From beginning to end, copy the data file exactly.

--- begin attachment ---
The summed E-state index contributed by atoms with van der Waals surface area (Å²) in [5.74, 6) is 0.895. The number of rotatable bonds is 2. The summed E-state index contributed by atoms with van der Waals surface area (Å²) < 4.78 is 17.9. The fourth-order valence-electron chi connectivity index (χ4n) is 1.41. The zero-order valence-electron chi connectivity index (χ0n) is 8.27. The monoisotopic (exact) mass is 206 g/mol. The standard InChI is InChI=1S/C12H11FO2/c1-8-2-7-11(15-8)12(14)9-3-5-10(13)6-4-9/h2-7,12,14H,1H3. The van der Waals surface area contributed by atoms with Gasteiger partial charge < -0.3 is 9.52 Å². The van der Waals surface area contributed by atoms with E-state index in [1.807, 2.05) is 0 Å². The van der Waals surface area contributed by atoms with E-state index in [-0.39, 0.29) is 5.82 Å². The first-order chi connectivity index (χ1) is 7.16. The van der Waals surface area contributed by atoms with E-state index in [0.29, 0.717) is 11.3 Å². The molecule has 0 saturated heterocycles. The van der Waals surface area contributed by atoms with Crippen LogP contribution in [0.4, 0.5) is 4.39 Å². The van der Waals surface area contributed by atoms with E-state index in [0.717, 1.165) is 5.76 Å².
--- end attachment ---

The summed E-state index contributed by atoms with van der Waals surface area (Å²) in [5.74, 6) is 0.895. The number of rotatable bonds is 2. The summed E-state index contributed by atoms with van der Waals surface area (Å²) < 4.78 is 17.9. The fourth-order valence-electron chi connectivity index (χ4n) is 1.41. The zero-order valence-electron chi connectivity index (χ0n) is 8.27. The monoisotopic (exact) mass is 206 g/mol. The standard InChI is InChI=1S/C12H11FO2/c1-8-2-7-11(15-8)12(14)9-3-5-10(13)6-4-9/h2-7,12,14H,1H3. The van der Waals surface area contributed by atoms with Gasteiger partial charge < -0.3 is 9.52 Å². The van der Waals surface area contributed by atoms with E-state index in [1.807, 2.05) is 0 Å². The van der Waals surface area contributed by atoms with E-state index in [-0.39, 0.29) is 5.82 Å². The first-order chi connectivity index (χ1) is 7.16. The van der Waals surface area contributed by atoms with E-state index in [0.29, 0.717) is 11.3 Å². The molecule has 0 saturated heterocycles. The van der Waals surface area contributed by atoms with Crippen LogP contribution in [0.4, 0.5) is 4.39 Å². The van der Waals surface area contributed by atoms with E-state index in [0.717, 1.165) is 5.76 Å².